Taking the stress out of PMS
PMS is the name given to the physical and emotional symptoms affecting your daily life in the 2 weeks before you have your period. These symptoms usually get better once your period starts and often disappear by the end of your period. Symptoms include mood swings, feeling depressed, irritable or bad-tempered, feeling anxious or emotional, tiredness, trouble sleeping, headaches, bloating, sore or tender breasts to name a few. Symptoms of PMS are common, but vary considerably in how severe they are. The exact cause of PMS is not known however it is thought it could be linked to changes in the levels of your hormones. It is estimated that between 2 and 4 in 100 women get PMS that is severe enough to prevent them from getting on with their daily lives. There are a wide range of options to help you to manage your symptoms and I hope you find these tips useful.
What You'll Need
- B vitamins
- Evening primrose oil
- Magnesium supplements
- Calcium supplements
What You'll Do
- Keeping a diary of symptoms and try to identify a pattern about how long before your period start that you have symptoms as well as the duration of symptoms. By understanding what is happening as well as being able to predict when your symptoms are due, it may be possible to prepare and be ready!
- Regular, frequent (2–3 hourly), small, balanced meals.
- Regular exercise several times per week can help.
- Regular sleep.
- Stress reduction. Consider talking to others such as family or your partner as it may help them understand how you are feeling.
- Reduce caffeine and alcohol intake as some women find these make their symptoms worse.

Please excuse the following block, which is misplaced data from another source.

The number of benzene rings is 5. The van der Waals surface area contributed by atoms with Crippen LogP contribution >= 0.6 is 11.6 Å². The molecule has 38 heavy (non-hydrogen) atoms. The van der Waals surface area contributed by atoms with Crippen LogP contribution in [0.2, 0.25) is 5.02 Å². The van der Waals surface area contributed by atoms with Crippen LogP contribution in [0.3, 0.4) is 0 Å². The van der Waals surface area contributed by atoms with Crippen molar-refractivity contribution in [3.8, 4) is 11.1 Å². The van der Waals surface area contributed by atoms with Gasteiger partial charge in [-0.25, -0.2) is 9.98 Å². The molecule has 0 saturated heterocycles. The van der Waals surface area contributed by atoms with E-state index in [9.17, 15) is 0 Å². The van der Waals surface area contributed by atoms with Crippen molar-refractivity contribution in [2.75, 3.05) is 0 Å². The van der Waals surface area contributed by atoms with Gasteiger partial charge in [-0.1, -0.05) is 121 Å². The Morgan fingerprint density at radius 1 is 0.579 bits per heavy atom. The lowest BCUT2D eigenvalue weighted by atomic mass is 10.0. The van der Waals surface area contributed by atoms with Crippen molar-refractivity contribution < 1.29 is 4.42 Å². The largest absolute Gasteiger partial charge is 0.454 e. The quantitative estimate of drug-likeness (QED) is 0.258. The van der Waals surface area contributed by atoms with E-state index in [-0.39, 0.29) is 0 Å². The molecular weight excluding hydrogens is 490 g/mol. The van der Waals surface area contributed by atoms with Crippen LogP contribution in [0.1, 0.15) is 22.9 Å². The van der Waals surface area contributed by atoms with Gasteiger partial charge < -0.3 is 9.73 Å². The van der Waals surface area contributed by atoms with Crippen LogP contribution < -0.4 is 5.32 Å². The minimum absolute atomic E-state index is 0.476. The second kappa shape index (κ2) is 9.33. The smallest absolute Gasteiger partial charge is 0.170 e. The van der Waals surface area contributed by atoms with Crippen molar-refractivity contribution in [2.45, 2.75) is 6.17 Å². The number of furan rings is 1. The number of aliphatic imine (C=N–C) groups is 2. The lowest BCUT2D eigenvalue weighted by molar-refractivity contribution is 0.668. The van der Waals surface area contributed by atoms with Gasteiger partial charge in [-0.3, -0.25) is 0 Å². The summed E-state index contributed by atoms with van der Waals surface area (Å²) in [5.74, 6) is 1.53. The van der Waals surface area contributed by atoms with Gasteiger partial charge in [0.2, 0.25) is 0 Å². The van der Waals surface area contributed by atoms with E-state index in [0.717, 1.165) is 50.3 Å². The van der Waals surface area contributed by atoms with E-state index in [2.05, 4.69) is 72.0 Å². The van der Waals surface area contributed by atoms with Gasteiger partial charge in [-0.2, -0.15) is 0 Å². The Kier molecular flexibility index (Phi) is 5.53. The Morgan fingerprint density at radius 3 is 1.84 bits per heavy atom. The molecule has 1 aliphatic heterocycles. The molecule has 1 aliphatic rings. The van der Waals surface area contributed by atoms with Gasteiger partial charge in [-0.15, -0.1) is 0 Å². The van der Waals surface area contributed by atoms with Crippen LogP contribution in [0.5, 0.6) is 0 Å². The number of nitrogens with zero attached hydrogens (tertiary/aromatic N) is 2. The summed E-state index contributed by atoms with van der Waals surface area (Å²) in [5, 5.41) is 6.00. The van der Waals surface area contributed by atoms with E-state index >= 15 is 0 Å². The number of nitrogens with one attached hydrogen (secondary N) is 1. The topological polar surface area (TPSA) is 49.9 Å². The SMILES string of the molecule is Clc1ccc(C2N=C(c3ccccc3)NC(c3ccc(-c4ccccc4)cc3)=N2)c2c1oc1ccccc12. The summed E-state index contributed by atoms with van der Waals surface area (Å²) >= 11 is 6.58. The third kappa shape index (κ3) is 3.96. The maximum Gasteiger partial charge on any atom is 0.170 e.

- Evening primrose oil or simple painkillers such as paracetamol or ibuprofen may help with breast tenderness.
- Calcium supplements can help to reduce symptoms such as mood swings as well as fatigue and boating, so whilst it is beneficial to eat calcium-rich foods, calcium supplements are safe for most people to take and you may find these help.
- Several small studies have found that daily Vitamin B-6 supplements and Magnesium may help with the psychological symptoms of PMS as well as bloating and breast tenderness, however the evidence is mixed. None the less, they are not likely to do any harm so long as you do not exceed the dose on the label, so you may wish to give this a try.
- Lastly, cognitive behavioural therapy (CBT) is a psychological treatment that has shown to be effective for some women. It involves talking therapy that finds adaptive ways of coping with symptoms. It avoids taking medications, which some women like.
Tips & Warnings
- Speak to you GP if the above measures fail or you are interested in other prescribed options like the combined contraceptive pill or anti-depressants (SSRIs).